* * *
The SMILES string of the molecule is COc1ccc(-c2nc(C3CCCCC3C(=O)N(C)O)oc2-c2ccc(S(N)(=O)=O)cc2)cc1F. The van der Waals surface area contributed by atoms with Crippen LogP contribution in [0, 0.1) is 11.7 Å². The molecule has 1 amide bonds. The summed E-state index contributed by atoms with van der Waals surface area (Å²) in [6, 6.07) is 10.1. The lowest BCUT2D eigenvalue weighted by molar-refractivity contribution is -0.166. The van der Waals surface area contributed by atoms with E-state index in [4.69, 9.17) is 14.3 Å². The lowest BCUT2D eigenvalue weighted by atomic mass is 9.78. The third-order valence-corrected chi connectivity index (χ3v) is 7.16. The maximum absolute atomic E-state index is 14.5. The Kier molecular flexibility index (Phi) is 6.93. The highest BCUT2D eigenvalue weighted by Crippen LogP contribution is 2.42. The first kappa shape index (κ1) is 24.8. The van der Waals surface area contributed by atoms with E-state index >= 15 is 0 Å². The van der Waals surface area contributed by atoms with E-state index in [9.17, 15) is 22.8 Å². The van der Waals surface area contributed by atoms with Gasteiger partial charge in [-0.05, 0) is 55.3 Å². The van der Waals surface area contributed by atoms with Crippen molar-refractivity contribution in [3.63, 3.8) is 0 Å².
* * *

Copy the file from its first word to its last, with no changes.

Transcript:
The SMILES string of the molecule is COc1ccc(-c2nc(C3CCCCC3C(=O)N(C)O)oc2-c2ccc(S(N)(=O)=O)cc2)cc1F. The van der Waals surface area contributed by atoms with Crippen LogP contribution in [0, 0.1) is 11.7 Å². The molecule has 1 amide bonds. The summed E-state index contributed by atoms with van der Waals surface area (Å²) in [6, 6.07) is 10.1. The lowest BCUT2D eigenvalue weighted by molar-refractivity contribution is -0.166. The van der Waals surface area contributed by atoms with E-state index in [4.69, 9.17) is 14.3 Å². The lowest BCUT2D eigenvalue weighted by atomic mass is 9.78. The third-order valence-corrected chi connectivity index (χ3v) is 7.16. The maximum absolute atomic E-state index is 14.5. The Kier molecular flexibility index (Phi) is 6.93. The highest BCUT2D eigenvalue weighted by Crippen LogP contribution is 2.42. The first kappa shape index (κ1) is 24.8. The van der Waals surface area contributed by atoms with E-state index >= 15 is 0 Å². The van der Waals surface area contributed by atoms with E-state index in [9.17, 15) is 22.8 Å². The van der Waals surface area contributed by atoms with Gasteiger partial charge in [-0.05, 0) is 55.3 Å². The van der Waals surface area contributed by atoms with Crippen molar-refractivity contribution in [3.63, 3.8) is 0 Å².